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nh3simman
03-04-2007, 07:29 AM
We talk theory about optimization, so let's see how it works in practice.


In South Africa, we have a power supply problem. A pumped storage scheme was proposed some time ago to pump water to a dam in the Drakensberg mountains. This saves water and produces hydro-electric power during off-peak times. It is apparently a very successful project.


An ideal (and relatively simple) target for optimization is the stage pipe diameter.


The total cost of the stage can be simplified to (1) installed pipe and (2) the pumping cost as follows:

Installed cost of the pipe = 800 x diameter
Pumping cost = 100x10^12 / (diameter)^5

What diameter would give the least cost?

Ravi
03-04-2007, 12:44 PM
92.4655 (what ever units). Just did the basic minima calc. Set up a spreadsheet and check the data for yourself.

nh3simman
04-04-2007, 01:00 PM
92.4655 (what ever units). Just did the basic minima calc. Set up a spreadsheet and check the data for yourself.

This answer is not correct.

Firstly, the minimum can be found by setting the 1st derivative to zero.
dC/dd = 800 - 100x10^12/d^6 = 0
gives d = 95.3mm

But, the answer is wrong for a much more important reason.

As engineers, we tend to dive in and solve any equation we see without thinking about the significance. Even worse, we use a spreadsheet and fudge a local minima.

In optimizarion, the problem is much broarder. We need to understand the relationship of this sub-system with the complete system. What I was hoping for was that someone would question the distance between pump stations, the flow rate, the head, and so on.


Solving a single equation is easy (or maybe not so easy as Ravi has discovered), but finding a system optimization is much more complex.

Ravi
05-04-2007, 04:22 AM
Curiosity kills the cat and this happens quite often in forums. I mistook the post as a question and not as a quiz. I tought your second equation (for pumping) was based on an existing setup and you deduced it from pump power equation. Never mind it.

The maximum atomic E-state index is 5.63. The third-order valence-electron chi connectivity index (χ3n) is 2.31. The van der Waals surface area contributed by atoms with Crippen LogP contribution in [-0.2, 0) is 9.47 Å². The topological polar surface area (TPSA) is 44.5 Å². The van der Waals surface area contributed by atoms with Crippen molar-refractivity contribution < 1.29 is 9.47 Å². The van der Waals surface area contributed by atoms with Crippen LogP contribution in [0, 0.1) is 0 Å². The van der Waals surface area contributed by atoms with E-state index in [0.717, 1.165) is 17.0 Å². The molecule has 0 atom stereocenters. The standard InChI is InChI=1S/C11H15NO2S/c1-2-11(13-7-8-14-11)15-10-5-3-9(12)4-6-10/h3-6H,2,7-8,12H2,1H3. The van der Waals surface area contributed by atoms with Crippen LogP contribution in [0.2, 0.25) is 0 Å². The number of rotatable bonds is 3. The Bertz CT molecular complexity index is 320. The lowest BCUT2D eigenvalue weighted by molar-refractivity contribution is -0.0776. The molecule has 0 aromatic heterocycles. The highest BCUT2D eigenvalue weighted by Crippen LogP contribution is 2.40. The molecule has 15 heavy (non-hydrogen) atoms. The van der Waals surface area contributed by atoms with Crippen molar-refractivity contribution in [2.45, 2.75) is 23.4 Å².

However, the first derivative (or the slope) is 800-5x100x10^12/d^6 and that gives d as 100x(500/800)^(1/6) = 92.4655

Your answer is based on first derivative of 800-6x100x10^12/d^6, which is wrong.

nh3simman
06-04-2007, 08:53 PM
Oops, Ravi is right about my slope calculation.

nh3simman
07-04-2007, 05:17 AM
Hi Ravi,

In my rush to prove a point, I made a mistake.

But I think that the point is valid and it doesn't matter that I'm not actually busy with the installation. Sometimes we can play with ideas to find real solutions to problems.

USIceman has raised the topic of optimization that has got me thinking. what I have tried here is to give an isolated example where optimisation can be done (as you did), but is not necessarily the solution for the system.

Maybe a better example would be the suction line of a single stage vapor compression cycle. Similar to the above approach, I could optimize the line diameter with no reference to the cycle.

From basic optimisation theory
Penalty = Cost of tube + Cost of frictional pressure drop
subject to some constraints
1. Velocity for oil return.
2. Max saturated temperature drop.

But, would this give me an optimised system. Maybe, I don't know?

What do you think?

US Iceman
07-04-2007, 05:39 AM
From basic optimisation theory
Penalty = Cost of tube + Cost of frictional pressure drop
subject to some constraints
1. Velocity for oil return.
2. Max saturated temperature drop.

But, would this give me an optimised system. Maybe, I don't know?


That's an interesting idea. But there are two competing criteria.